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Rewrite your linear predictor $\eta(x_1,x_2)=\beta_0+\beta_1 x_1 + \beta_2 x_2$ as $\eta(x_1, X_2)=\beta_0+\beta(x_1+x_2)+(\beta_2-\beta) x_2$. In this model you test the null hypothesis $H_0\colon \beta_2-\beta=0$ versus the alternative $\beta_2-\beta <0$. In practice, I would do that fitting the full model and making a confidence interval based on ...


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You could use a mixed-effects logistic regression, with R synatx such a model could be lme4::glmer( correct ~ x + (1 | Subject), family=binomial(link="log"), data=your_data_frame, ... ) with a random intercept for each Subject, or if you want also random slopes lme4::glmer( correct ~ x + (1 + x | Subject), family=binomial(link="...


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Whether you use the standard "rule of thumb" of 10-20 minority-class cases per predictor or the more refined approaches described in the paper linked by @Chl in a comment, you will find that having only 22 events will severely limit your ability to "find the association" between the event and your approximately 20 candidate predictors. ...


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Accuracy is, always, the number of correct guesses out of the total number of guesses. If you guess the right category when there are two categories, you had an accurate prediction. If you guess the wrong category when there are ten categories, you had an inaccurate prediction. Think of it like your score on a multiple choice test. However, Cross Validated ...


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For simplicity, let's say you have a (binary) logistic regression model where you regress the binary outcome variable $Y$ on the predictors $X_1$ and $X_2$. $Y$ takes the value 1 for the event of interest (e.g., student is admitted into the program) and 0 otherwise (e.g., student is not admitted into the program). The (binary) logistic regression model is ...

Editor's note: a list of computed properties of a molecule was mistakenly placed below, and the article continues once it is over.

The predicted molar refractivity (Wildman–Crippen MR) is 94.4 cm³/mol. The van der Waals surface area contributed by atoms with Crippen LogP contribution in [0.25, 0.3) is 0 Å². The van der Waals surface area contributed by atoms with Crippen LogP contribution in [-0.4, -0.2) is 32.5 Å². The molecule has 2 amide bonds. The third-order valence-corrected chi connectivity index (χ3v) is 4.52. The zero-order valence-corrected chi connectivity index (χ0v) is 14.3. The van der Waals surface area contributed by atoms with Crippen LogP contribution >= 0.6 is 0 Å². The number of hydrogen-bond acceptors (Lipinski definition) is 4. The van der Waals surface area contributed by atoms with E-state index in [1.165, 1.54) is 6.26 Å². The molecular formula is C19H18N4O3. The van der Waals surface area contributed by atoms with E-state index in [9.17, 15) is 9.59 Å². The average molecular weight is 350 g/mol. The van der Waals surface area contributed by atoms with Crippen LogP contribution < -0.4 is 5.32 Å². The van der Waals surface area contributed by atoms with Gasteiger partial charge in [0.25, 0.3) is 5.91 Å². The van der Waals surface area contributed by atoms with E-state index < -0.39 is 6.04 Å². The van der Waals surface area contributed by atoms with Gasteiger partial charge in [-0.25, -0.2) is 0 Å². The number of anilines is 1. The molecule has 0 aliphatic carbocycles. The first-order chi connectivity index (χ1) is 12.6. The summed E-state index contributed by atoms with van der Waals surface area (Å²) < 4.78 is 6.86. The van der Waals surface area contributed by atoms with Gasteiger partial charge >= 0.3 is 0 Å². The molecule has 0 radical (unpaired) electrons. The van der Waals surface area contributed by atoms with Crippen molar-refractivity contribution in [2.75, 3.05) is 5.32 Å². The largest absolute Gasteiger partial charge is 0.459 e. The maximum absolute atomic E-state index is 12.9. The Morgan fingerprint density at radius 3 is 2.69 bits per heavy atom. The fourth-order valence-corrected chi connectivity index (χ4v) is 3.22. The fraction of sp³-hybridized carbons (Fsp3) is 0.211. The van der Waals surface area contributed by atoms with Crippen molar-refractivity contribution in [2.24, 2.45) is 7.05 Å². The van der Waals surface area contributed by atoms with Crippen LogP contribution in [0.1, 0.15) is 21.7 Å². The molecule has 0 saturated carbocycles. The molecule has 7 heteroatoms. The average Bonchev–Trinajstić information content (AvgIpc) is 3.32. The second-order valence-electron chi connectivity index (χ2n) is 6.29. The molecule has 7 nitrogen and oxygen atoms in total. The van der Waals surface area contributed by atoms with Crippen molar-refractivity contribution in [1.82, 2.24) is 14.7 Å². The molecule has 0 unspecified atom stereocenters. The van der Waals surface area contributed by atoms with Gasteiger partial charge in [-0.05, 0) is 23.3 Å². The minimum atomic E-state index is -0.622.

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Both of these methods require satisfaction of Conditional Independence Assumption, so as long there are unobserved confounders (i.e. selection variables), or other endogeneity problems, both methods are invalid and biased. These two methods base on different model: regression models outcome, propensity score models selection. If it is more easy/difficult to ...


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Without much more information we can't give you guaranteed advice here. You can remove rows of data. However, this will cause problems if they are not randomly missing. For instance, the fact that they are missing may indicate something about them (such as they are not an engaged customer). You can impute values if you have a means to do so. You can remove ...


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I don't have enough reputation to comment. But let me give you my view. Ordinal data is related to information organized in a particular order without indicating a specific relationship between each item. Items may be greater than or less than other items. The order of items is often defined by assigning numbers to them to show their relative position. ...


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Let me answer your second question, why they switched to the logistic function. The Elo rating system comes from the Chess world. The initial Elo's premise was a normal distribution, but since more chess statistics became available, FIDE (The World Chess Federation) realized that it was better to consider the logistic function. Have a look here for a ...


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You are right. You can take the 10-th root of the odds ratio (relative change of the odds) for a step of size 1, in order to get the odds ratio for a step of size 0.1 The reason is because a logistic model is modeling the logarithm of the odds as a linear function of the parameter/predictor. And this makes the odds an exponential function of the parameter/...


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Overview The rules/formulae themselves have been published in several locations. Here's an accessible version (framed in terms of SAS, but the equations are under the heading "Combining Inferences from Imputed Data Sets" on page 5.) https://stats.idre.ucla.edu/wp-content/uploads/2016/02/multipleimputation.pdf Caveats As noted by Amparo, for ...


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